While downtown generated a tidal wave of tax increment, other project areas, like Crenshaw, have generated tax increment far below original expectations. In some areas, little or no revitalization has occurred.

"Look, many of these areas have been in decline for 30, 40 or even 50 years," Spivack said. "It takes a long time to turn these areas around. Sometimes we are more successful; sometimes we are less successful."

Spivack and CRA Administrator John Molloy say the recession of the early '90s has been the primary culprit for the recent shortfalls. But critics say that the projects themselves were too risky and that CRA officials were overly optimistic.

"We have put a lot of money into some of these projects that hasn't paid off," said David Runsten, professor of urban planning at the UCLA School of Public Policy and Social Research.

Runsten co-authored a study that looked at nine CRA projects and concluded that only a few of them have yielded a return, either in strict financial terms or in terms of creating high-paying jobs.

Such findings have contributed to tough times. According to an internal agency memo leaked to the media late last year, the CRA faces a $40 million deficit over the next five years.

In an interview last week, CRA Administrator John Molloy dismissed the internal memo and said there is no deficit. "That figure is imaginary," he insisted.

The agency's mixed track record and the internal memo alluding to a supposed structural deficit have given impetus to a long-running attempt by the City Council to assume control of the agency, as other city councils have done up and down the state.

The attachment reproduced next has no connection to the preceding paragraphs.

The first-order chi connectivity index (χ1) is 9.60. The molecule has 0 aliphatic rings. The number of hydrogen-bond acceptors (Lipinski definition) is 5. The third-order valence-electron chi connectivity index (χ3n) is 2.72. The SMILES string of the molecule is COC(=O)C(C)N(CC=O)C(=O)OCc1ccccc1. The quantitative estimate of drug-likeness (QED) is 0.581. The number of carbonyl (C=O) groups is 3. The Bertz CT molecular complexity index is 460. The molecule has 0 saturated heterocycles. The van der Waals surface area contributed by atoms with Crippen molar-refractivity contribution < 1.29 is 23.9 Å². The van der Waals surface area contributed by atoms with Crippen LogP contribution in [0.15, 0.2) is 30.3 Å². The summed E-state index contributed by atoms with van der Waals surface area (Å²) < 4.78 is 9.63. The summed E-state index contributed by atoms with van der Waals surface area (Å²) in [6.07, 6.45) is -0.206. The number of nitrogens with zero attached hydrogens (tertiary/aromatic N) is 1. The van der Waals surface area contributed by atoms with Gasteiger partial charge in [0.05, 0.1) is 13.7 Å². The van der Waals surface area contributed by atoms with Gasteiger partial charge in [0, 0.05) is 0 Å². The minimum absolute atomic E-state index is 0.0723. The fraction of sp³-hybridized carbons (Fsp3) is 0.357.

Under one envisioned restructuring, the various economic development functions now scattered among various city departments would be consolidated into a single economic development department, while the CRA's authority to build affordable housing would be shifted to the city's Housing Department.

In early March, the council voted to set up an ad hoc committee to study that restructuring plan, as well as other options. However, no action is expected on the matter for several months.

Meanwhile, the CRA has been under attack on another front: from businesses forced to relocate to make way for redevelopment projects. While the agency has been forced to curtail its use of eminent domain it no longer targets homes, for example it is still the subject of animosity from others whose properties are seized.

"When they are taking small businesses, which are a lot of the people I represent, they very often offer little in the way of goodwill for the business," said Roger Sullivan, a partner in the L.A. law firm of Sullivan, Workman & Dee. "It puts a terrific strain on the business owner. They are given a 90-day relocation notice. Then they have to battle for the CRA to help move their fixtures and equipment. It's really very stressful."

Runsten said this animosity dates back to the late '60s and early '70s, when the CRA seized and razed some 7,000 homes in the Bunker Hill area to make way for office high-rises.

"The whole Bunker Hill episode created a great deal of friction and conflict that dogs the agency to this day," said Runsten. "That helped create the atmosphere of conflict that has led people to fight the agency at various points in its history."